The European Union is confronting a dilemma dealing with the current political crisis in Turkey which threatens to end hopes for that nation to become a member of the bloc in the forseeable future. Ironically, forces of secularism in Turkey which long to see their country a member of the EU in hope such an event will ensure the maintenance of secular values and norms are faced with the prospect that Turkish secular forces are making certain that will not take place. Political tension is high as the Constitutional Court is prepared to most likely declare the Justice and Development Party(AKP) as having violated the constitution because it supports certain measures such as allowing females to wear a headscarf in college and plotting to destroy secularism in Turkey.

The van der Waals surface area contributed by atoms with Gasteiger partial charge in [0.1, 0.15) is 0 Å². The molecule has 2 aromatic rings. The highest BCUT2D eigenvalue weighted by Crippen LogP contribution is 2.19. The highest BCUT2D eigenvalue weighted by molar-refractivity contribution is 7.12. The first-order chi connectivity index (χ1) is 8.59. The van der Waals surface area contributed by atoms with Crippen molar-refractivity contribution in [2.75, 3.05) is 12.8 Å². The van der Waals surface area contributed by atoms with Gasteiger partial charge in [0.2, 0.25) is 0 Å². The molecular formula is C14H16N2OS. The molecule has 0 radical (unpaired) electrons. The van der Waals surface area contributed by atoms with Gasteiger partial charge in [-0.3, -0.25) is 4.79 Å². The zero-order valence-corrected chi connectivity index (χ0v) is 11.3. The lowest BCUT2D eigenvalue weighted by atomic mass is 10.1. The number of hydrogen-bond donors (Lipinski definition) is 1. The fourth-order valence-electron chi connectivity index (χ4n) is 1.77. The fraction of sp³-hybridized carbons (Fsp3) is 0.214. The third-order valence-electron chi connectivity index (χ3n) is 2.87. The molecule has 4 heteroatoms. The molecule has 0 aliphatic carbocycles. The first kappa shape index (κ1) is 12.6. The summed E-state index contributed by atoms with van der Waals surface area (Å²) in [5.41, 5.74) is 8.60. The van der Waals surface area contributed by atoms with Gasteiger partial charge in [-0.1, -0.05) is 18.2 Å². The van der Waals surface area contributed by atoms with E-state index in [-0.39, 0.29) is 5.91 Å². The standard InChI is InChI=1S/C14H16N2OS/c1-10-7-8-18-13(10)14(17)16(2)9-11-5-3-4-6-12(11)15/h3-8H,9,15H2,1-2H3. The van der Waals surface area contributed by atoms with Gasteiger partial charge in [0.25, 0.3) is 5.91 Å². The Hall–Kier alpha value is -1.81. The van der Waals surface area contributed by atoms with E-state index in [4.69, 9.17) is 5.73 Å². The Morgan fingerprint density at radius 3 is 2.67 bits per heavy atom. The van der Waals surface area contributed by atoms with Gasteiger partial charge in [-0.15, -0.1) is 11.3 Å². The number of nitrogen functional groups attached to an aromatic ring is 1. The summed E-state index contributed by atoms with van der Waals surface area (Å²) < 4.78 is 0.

To make matters worse, police have arrested scores of retired generals, journalists and academics on charges they were plotting to create disorder in order to carry through a coup that would overthrow the Islamic government. The situation is also damaging Turkey’s economic climate as investors are concerned they might be investing in a nation close to chaos.
Sweden and Great Britain which have championed Turkish entry into the EU are concerned that a “judicial coup” may have destroyed efforts to achieve this aim. Those opposing Turkish entry now have evidence the country is disorganized and unable to function as a legitimate democratic entity. Lost in the confusion is the reality of a modern Muslim political party which works with Israel to obtain peace in the Middle East being on the verge of extinction.